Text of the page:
Welcome to Westside!
Sunday Services are held at 11 a.m. Services are led by our Minister, Rev. Carol Bodeau, as well as Westside UU members and guest speakers. Topics reach beyond religious texts to include a rich variety of life’s concerns, addressed with intelligence, inspiration, and wit.
Did you know that Thomas Jefferson and John Adams were Unitarians? So were Rod Serling, Frank Lloyd Wright, Kurt Vonnegut, and Christopher Reeve. Get a general idea of what UU is all about from this article from Pageant Magazine, entitled Small Church, Big People.
In Unitarian Universalism, you can bring your whole self: your full identity, your questioning mind, your expansive heart.
Together, we create a force more powerful than one person or one belief system. As Unitarian Universalists, we do not have to check our personal background and beliefs at the door: we join together on a journey that honors everywhere we’ve been before.
Our beliefs are diverse and inclusive. We have no shared creed. Our shared covenant (our seven Principles) supports “the free and responsible search for truth and meaning.” Though Unitarianism and Universalism were both liberal Christian traditions, this responsible search has led us to embrace diverse teachings from Eastern and Western religions and philosophies.
We are a community of practicing Jews and Christians, of pagans and mystics as well as atheists and agnostics. We are people who deeply, faithfully believe in God, and also people who are committed to the idea that god does not exist. We are scientists as well as seers, people who believe in past lives, people who believe in heaven, and people who believe that when we die, we are completely gone. We are truly diverse, in reality, not just in theory. Let’s be sincerely curious with one another, then, and deeply committed to the inherent value of each perspective, no matter how familiar or foreign.
We are a religious community that nurtures each person’s unique path of spiritual development as we live our values through service to each other and to the larger community.
We strive to be a religious home to all people regardless of age, gender, race, sexual orientation, opinions, beliefs, or abilities and to be good stewards of the earth. We support everyone in our congregation and extend that support to the larger community through social action activities.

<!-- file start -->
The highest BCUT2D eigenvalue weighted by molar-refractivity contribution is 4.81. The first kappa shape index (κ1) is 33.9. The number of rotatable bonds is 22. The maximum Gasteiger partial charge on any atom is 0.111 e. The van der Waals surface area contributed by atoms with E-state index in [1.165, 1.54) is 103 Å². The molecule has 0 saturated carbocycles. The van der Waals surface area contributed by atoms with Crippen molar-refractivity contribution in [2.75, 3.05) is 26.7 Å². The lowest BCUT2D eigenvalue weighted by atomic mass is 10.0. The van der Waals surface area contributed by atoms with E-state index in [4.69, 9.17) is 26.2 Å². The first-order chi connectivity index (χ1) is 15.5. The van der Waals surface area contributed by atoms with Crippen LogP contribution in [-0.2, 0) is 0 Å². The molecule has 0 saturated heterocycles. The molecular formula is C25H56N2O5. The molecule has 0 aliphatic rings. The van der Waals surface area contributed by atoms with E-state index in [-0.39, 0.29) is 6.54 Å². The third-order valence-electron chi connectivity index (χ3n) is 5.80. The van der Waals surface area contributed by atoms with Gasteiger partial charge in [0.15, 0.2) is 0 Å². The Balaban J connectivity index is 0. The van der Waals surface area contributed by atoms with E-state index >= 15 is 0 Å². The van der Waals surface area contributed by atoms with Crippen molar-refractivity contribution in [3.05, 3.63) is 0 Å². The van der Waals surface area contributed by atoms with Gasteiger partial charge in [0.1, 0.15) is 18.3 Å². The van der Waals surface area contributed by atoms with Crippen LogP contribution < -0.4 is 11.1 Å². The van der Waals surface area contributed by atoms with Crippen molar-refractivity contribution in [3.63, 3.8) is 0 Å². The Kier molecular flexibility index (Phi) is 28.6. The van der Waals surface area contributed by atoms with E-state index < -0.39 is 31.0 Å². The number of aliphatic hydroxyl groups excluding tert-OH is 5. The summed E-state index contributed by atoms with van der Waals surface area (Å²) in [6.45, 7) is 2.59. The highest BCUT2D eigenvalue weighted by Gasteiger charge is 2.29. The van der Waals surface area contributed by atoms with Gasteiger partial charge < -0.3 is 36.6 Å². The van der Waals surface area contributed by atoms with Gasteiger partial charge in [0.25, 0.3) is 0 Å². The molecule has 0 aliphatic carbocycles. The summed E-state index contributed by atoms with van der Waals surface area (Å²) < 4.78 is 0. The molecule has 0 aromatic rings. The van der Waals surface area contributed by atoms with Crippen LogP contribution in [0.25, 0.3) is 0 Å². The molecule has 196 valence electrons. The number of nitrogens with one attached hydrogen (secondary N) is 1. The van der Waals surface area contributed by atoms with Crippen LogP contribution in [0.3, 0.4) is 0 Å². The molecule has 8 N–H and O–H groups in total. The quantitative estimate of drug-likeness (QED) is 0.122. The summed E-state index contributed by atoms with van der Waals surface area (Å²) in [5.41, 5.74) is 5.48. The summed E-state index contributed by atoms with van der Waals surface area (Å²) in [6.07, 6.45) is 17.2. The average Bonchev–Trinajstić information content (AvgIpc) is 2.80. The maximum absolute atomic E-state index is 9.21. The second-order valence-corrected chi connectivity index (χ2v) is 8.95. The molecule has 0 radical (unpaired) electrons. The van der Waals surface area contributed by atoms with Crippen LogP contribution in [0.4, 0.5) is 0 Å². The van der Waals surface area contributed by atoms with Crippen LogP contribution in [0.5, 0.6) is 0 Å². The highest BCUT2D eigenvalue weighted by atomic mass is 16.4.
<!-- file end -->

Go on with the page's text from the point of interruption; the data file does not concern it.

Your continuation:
The Seven Principles of Unitarian Universalism
There are seven principles which Unitarian Universalist
congregations affirm and promote:
The inherent worth and dignity of every person
Justice, equity and compassion in human relations
Acceptance of one another and encouragement to spiritual growth in our congregations
A free and responsible search for truth and meaning
The right of conscience and the use of the democratic process within our congregations and in society at large
The goal of world community with peace, liberty, and justice for all
Respect for the interdependent web of all existence of which we are a part
In our Religious Education program, children learn a simple version of these principles, called the Rainbow Principles.
Our Six Sources of Inspiration
Direct experience of that transcending mystery and wonder, affirmed in all cultures, which moves us to a renewal of the spirit and an openness to the forces which create and uphold life;
Words and deeds of prophetic women and men which challenge us to confront powers and structures of evil with justice, compassion, and the transforming power of love;
Wisdom from the world's religions which inspires us in our ethical and spiritual life;
Jewish and Christian teachings which call us to respond to God's love by loving our neighbors as ourselves;
Humanist teachings which counsel us to heed the guidance of reason and the results of science, and warn us against idolatries of the mind and spirit;
Spiritual teachings of Earth-centered traditions which celebrate the sacred circle of life and instruct us to live in harmony with the rhythms of nature.
Strength in Diversity: The Rich Heritage of Unitarian Universalism